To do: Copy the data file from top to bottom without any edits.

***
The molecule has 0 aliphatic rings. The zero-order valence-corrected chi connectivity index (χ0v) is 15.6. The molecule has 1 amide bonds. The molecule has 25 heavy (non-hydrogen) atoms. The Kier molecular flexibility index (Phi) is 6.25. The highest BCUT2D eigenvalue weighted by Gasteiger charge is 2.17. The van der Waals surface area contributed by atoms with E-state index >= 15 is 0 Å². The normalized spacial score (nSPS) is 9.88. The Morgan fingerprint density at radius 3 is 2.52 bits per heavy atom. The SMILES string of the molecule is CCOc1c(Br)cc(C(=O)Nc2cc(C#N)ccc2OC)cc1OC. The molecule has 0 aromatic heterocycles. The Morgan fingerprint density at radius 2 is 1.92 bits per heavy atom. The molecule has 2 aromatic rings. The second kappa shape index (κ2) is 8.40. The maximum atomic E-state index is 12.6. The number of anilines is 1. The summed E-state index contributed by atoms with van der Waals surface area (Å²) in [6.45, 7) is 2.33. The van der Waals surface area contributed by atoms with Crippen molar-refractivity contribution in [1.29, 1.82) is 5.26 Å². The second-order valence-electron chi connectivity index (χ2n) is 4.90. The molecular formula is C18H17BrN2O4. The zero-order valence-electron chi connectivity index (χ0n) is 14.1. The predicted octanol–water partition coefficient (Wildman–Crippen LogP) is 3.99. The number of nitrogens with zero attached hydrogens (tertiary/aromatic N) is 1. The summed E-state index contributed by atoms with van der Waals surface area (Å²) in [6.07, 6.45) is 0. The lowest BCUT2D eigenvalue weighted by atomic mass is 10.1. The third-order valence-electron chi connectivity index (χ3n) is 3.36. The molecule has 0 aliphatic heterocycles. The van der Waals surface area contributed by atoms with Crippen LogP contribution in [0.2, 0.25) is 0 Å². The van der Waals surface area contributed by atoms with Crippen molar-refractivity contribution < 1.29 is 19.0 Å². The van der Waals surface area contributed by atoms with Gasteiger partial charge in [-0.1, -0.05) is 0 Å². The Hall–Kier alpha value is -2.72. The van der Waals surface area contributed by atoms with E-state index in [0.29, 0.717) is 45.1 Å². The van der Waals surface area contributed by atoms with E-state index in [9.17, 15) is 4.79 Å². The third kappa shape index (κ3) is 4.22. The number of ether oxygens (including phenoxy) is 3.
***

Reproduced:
The molecule has 0 aliphatic rings. The zero-order valence-corrected chi connectivity index (χ0v) is 15.6. The molecule has 1 amide bonds. The molecule has 25 heavy (non-hydrogen) atoms. The Kier molecular flexibility index (Phi) is 6.25. The highest BCUT2D eigenvalue weighted by Gasteiger charge is 2.17. The van der Waals surface area contributed by atoms with E-state index >= 15 is 0 Å². The normalized spacial score (nSPS) is 9.88. The Morgan fingerprint density at radius 3 is 2.52 bits per heavy atom. The SMILES string of the molecule is CCOc1c(Br)cc(C(=O)Nc2cc(C#N)ccc2OC)cc1OC. The molecule has 0 aromatic heterocycles. The Morgan fingerprint density at radius 2 is 1.92 bits per heavy atom. The molecule has 2 aromatic rings. The second kappa shape index (κ2) is 8.40. The maximum atomic E-state index is 12.6. The number of anilines is 1. The summed E-state index contributed by atoms with van der Waals surface area (Å²) in [6.45, 7) is 2.33. The van der Waals surface area contributed by atoms with Crippen molar-refractivity contribution in [1.29, 1.82) is 5.26 Å². The second-order valence-electron chi connectivity index (χ2n) is 4.90. The molecular formula is C18H17BrN2O4. The zero-order valence-electron chi connectivity index (χ0n) is 14.1. The predicted octanol–water partition coefficient (Wildman–Crippen LogP) is 3.99. The number of nitrogens with zero attached hydrogens (tertiary/aromatic N) is 1. The summed E-state index contributed by atoms with van der Waals surface area (Å²) in [6.07, 6.45) is 0. The lowest BCUT2D eigenvalue weighted by atomic mass is 10.1. The third-order valence-electron chi connectivity index (χ3n) is 3.36. The molecule has 0 aliphatic heterocycles. The van der Waals surface area contributed by atoms with Crippen LogP contribution in [0.2, 0.25) is 0 Å². The van der Waals surface area contributed by atoms with Crippen molar-refractivity contribution < 1.29 is 19.0 Å². The van der Waals surface area contributed by atoms with Gasteiger partial charge in [-0.1, -0.05) is 0 Å². The Hall–Kier alpha value is -2.72. The van der Waals surface area contributed by atoms with E-state index in [0.29, 0.717) is 45.1 Å². The van der Waals surface area contributed by atoms with E-state index in [9.17, 15) is 4.79 Å². The third kappa shape index (κ3) is 4.22. The number of ether oxygens (including phenoxy) is 3.